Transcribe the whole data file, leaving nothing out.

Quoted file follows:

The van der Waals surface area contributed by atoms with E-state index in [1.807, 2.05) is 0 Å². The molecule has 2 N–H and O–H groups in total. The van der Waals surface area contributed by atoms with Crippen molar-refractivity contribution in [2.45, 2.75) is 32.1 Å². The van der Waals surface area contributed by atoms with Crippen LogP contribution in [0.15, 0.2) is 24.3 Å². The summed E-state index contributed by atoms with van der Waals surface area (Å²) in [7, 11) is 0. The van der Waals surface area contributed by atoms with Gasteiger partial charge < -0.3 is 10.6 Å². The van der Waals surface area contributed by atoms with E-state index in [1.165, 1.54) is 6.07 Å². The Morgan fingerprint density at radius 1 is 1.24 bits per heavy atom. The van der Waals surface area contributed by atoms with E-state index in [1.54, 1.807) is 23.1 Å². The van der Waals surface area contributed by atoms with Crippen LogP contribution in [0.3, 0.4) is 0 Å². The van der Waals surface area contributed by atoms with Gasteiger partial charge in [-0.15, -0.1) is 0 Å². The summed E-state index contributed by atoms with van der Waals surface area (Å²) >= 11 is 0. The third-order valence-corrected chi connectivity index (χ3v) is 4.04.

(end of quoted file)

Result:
The van der Waals surface area contributed by atoms with E-state index in [1.807, 2.05) is 0 Å². The molecule has 2 N–H and O–H groups in total. The van der Waals surface area contributed by atoms with Crippen molar-refractivity contribution in [2.45, 2.75) is 32.1 Å². The van der Waals surface area contributed by atoms with Crippen LogP contribution in [0.15, 0.2) is 24.3 Å². The summed E-state index contributed by atoms with van der Waals surface area (Å²) in [7, 11) is 0. The van der Waals surface area contributed by atoms with Gasteiger partial charge < -0.3 is 10.6 Å². The van der Waals surface area contributed by atoms with E-state index in [1.165, 1.54) is 6.07 Å². The Morgan fingerprint density at radius 1 is 1.24 bits per heavy atom. The van der Waals surface area contributed by atoms with E-state index in [1.54, 1.807) is 23.1 Å². The van der Waals surface area contributed by atoms with Crippen LogP contribution in [0.3, 0.4) is 0 Å². The van der Waals surface area contributed by atoms with Gasteiger partial charge in [-0.15, -0.1) is 0 Å². The summed E-state index contributed by atoms with van der Waals surface area (Å²) >= 11 is 0. The third-order valence-corrected chi connectivity index (χ3v) is 4.04.